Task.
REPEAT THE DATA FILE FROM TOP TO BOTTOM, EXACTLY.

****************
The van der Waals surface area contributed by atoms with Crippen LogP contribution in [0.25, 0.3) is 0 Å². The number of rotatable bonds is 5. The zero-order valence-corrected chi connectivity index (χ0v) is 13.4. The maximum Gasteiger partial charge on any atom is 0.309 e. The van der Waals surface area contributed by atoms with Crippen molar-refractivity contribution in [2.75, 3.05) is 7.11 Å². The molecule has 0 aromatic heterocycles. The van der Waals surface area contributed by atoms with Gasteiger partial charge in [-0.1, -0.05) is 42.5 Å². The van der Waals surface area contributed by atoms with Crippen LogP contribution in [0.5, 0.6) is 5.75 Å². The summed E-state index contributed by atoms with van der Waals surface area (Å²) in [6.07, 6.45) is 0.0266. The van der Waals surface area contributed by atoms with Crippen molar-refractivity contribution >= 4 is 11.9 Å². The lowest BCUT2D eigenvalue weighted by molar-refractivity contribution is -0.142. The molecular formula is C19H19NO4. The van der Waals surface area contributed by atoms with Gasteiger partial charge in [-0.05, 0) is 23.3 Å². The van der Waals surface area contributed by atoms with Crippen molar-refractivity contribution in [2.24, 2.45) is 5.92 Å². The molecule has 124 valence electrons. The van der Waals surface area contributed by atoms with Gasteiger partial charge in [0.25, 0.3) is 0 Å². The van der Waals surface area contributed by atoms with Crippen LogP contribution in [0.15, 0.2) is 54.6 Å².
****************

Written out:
The van der Waals surface area contributed by atoms with Crippen LogP contribution in [0.25, 0.3) is 0 Å². The number of rotatable bonds is 5. The zero-order valence-corrected chi connectivity index (χ0v) is 13.4. The maximum Gasteiger partial charge on any atom is 0.309 e. The van der Waals surface area contributed by atoms with Crippen molar-refractivity contribution in [2.75, 3.05) is 7.11 Å². The molecule has 0 aromatic heterocycles. The van der Waals surface area contributed by atoms with Gasteiger partial charge in [-0.1, -0.05) is 42.5 Å². The van der Waals surface area contributed by atoms with Crippen LogP contribution in [0.5, 0.6) is 5.75 Å². The summed E-state index contributed by atoms with van der Waals surface area (Å²) in [6.07, 6.45) is 0.0266. The van der Waals surface area contributed by atoms with Crippen molar-refractivity contribution >= 4 is 11.9 Å². The lowest BCUT2D eigenvalue weighted by molar-refractivity contribution is -0.142. The molecular formula is C19H19NO4. The van der Waals surface area contributed by atoms with Gasteiger partial charge in [-0.05, 0) is 23.3 Å². The van der Waals surface area contributed by atoms with Crippen molar-refractivity contribution in [2.24, 2.45) is 5.92 Å². The molecule has 124 valence electrons. The van der Waals surface area contributed by atoms with Gasteiger partial charge in [0.25, 0.3) is 0 Å². The van der Waals surface area contributed by atoms with Crippen LogP contribution in [0.15, 0.2) is 54.6 Å².